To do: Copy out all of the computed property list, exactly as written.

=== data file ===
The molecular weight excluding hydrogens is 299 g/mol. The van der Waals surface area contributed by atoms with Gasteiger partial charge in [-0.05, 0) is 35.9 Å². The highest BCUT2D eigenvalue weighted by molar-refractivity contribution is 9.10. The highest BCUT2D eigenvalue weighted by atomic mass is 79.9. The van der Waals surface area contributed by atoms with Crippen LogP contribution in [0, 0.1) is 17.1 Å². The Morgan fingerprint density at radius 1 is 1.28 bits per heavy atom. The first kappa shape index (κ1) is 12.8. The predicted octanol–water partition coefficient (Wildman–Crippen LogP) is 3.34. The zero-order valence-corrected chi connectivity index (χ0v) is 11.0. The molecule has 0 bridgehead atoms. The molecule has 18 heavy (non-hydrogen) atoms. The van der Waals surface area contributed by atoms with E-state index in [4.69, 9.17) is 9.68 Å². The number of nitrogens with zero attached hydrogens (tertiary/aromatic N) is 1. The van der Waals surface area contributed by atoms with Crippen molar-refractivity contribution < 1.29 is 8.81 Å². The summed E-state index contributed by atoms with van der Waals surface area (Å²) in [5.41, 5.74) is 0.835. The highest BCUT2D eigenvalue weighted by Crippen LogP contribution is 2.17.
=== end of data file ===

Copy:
The molecular weight excluding hydrogens is 299 g/mol. The van der Waals surface area contributed by atoms with Gasteiger partial charge in [-0.05, 0) is 35.9 Å². The highest BCUT2D eigenvalue weighted by molar-refractivity contribution is 9.10. The highest BCUT2D eigenvalue weighted by atomic mass is 79.9. The van der Waals surface area contributed by atoms with Crippen LogP contribution in [0, 0.1) is 17.1 Å². The Morgan fingerprint density at radius 1 is 1.28 bits per heavy atom. The first kappa shape index (κ1) is 12.8. The predicted octanol–water partition coefficient (Wildman–Crippen LogP) is 3.34. The zero-order valence-corrected chi connectivity index (χ0v) is 11.0. The molecule has 0 bridgehead atoms. The molecule has 18 heavy (non-hydrogen) atoms. The van der Waals surface area contributed by atoms with E-state index in [4.69, 9.17) is 9.68 Å². The number of nitrogens with zero attached hydrogens (tertiary/aromatic N) is 1. The van der Waals surface area contributed by atoms with Crippen molar-refractivity contribution < 1.29 is 8.81 Å². The summed E-state index contributed by atoms with van der Waals surface area (Å²) in [5.41, 5.74) is 0.835. The highest BCUT2D eigenvalue weighted by Crippen LogP contribution is 2.17.